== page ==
This brilliantly observed satire of party politics and spin doctors was commissioned by David Frost in 1966 and features a cast that reads like a who’s who of British comedy, with Graham Chapman, fellow Monty Python member John Cleese, Ronnie Corbett, Denholm Elliott and Arthur Lowe all showing up to lend Peter Cook a hand.
The laughs are patchy, and the series of farcical sketches sometimes fails to hit the mark, but the tightly constructed story is a frighteningly incisive forecast of modern-day politics.
The shadowy “coordination expert” Michael Rimmer (Peter Cook) gets a job with a seedy advertising agency, swiftly rises through the ranks, and turns around its fortunes until he eventually runs the company and transforms it into an opinion polls agency.
He instigates a flood of polls aimed at English householders and sabotages his competitor’s reputation by sending a bus full of stooges to Nuneaton and telling the opposition’s market researchers they’re Buddhists.
When the poll results show 95 per cent of the Nuneaton populace are Buddhists, the rival agency’s reputation is in tatters.
His imaginative scheme enables him to predict the outcome of a by-election by polling the whole constituency.
Rimmer then enters politics at the behest of Conservative leader Tom Hutchinson (Ronald Fraser) and sets out to capture a trophy wife to aid his political goals.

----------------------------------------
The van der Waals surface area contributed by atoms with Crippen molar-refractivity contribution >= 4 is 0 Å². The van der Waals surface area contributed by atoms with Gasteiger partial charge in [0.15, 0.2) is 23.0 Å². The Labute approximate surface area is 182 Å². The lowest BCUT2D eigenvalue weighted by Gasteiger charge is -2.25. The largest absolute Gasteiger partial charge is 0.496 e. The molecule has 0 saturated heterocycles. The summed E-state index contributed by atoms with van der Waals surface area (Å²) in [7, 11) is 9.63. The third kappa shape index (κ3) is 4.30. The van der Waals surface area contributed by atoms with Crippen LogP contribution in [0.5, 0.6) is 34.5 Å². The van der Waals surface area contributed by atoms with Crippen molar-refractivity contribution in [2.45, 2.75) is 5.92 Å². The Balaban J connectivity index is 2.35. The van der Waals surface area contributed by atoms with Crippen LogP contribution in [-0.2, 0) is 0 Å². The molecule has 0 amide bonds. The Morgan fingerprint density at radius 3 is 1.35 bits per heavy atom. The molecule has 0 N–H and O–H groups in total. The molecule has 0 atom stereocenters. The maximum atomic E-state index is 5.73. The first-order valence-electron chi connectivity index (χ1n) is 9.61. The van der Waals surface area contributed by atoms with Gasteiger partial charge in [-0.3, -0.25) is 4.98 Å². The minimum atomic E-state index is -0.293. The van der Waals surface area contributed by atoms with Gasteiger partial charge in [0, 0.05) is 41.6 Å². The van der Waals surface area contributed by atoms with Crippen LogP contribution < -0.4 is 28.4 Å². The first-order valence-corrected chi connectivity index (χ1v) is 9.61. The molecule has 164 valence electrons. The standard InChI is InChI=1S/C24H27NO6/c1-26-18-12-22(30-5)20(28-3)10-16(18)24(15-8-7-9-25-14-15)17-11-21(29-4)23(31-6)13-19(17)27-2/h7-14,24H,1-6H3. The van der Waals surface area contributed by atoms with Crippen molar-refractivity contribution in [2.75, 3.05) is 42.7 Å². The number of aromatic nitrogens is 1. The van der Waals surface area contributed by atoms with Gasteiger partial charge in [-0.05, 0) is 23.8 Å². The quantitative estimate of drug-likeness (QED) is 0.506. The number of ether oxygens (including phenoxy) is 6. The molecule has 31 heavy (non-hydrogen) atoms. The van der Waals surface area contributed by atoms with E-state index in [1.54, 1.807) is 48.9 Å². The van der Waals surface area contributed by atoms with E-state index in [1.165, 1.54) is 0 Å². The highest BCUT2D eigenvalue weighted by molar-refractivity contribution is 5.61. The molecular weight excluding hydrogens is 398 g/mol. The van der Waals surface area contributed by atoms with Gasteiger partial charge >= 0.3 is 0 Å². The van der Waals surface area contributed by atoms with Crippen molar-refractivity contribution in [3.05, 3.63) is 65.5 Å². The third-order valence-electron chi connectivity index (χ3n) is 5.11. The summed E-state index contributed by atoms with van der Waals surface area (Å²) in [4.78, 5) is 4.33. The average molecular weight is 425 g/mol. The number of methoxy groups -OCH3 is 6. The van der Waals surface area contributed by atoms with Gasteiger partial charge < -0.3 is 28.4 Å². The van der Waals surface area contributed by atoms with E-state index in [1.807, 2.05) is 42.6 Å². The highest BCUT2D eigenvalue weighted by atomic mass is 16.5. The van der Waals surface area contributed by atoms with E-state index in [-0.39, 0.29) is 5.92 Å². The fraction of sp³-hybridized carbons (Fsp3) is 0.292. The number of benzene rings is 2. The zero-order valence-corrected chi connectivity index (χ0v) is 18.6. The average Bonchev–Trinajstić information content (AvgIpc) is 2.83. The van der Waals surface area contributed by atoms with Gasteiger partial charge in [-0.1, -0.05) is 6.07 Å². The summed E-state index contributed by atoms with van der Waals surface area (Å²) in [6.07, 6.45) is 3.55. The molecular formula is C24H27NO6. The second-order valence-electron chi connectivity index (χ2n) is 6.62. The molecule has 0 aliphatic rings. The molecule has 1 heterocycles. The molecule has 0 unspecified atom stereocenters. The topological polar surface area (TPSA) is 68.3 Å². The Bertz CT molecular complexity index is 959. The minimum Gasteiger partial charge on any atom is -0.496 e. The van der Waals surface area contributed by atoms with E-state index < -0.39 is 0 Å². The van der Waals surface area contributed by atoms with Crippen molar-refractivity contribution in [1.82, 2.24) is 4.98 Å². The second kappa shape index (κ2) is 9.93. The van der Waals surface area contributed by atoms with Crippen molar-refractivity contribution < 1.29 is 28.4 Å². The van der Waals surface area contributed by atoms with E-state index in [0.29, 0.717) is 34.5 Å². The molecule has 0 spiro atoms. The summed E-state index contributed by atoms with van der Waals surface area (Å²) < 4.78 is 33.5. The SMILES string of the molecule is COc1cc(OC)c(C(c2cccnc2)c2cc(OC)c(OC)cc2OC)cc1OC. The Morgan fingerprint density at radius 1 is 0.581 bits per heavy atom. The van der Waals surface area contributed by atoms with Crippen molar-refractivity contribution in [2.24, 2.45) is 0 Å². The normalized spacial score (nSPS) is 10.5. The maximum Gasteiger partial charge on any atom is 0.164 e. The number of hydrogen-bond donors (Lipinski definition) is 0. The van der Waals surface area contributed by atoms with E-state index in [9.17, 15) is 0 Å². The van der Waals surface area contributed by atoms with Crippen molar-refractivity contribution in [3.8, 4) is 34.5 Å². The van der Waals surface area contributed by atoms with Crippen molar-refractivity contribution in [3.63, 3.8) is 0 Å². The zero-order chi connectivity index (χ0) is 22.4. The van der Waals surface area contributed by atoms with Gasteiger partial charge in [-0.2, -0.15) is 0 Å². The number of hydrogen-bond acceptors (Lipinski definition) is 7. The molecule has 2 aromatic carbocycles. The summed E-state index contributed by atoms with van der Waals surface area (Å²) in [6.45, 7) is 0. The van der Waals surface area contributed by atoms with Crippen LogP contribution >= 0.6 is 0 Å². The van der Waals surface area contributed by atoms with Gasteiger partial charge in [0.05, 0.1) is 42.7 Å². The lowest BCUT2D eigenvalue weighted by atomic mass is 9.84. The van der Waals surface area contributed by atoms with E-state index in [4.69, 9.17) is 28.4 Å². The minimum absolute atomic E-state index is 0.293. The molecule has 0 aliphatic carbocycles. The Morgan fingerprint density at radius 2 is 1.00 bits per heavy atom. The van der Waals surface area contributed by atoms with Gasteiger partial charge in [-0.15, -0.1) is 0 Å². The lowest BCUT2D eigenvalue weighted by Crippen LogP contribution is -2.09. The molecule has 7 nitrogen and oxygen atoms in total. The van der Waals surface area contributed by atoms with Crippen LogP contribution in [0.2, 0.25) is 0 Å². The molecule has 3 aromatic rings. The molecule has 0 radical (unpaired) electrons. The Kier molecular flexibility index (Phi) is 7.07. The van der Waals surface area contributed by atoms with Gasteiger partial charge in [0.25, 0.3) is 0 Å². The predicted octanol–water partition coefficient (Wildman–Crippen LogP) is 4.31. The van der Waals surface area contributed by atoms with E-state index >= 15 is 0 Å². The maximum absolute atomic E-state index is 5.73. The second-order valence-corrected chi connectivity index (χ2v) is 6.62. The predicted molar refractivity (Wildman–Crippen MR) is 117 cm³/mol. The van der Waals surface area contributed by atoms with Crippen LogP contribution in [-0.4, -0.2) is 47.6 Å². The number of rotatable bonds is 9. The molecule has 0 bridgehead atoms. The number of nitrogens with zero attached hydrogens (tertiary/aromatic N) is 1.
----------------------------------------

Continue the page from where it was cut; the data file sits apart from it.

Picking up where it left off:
He quickly becomes the Conservative MP for Budleigh Moor (geddit?) and gains the Chancellorship, settling the economy once and for all by sending a doomed Scottish Regiment into Switzerland to steal gold – then pretendingit was found in the North Sea.
Rimmer eventually moves into 10 Downing Street after slyly pushing Hutchinson – who is now Prime Minister – off a North Sea gold platform.
Rimmer’s futuristic vision of true democracy is that every eligible voter in Britain can cast ballots via a television remote control.
Alas, the electorate tires of the endless referendum questions(which arrive every day in the post) and propels the ruthless Rimmer to the position of dictatorial President of Great Britain by relinquishing all decisions to him.
The film was a box office failure on release, although it has since (deservedly) gained cult status.
George A. Cooper
Sir Eric Bentley
Bishop of Cowley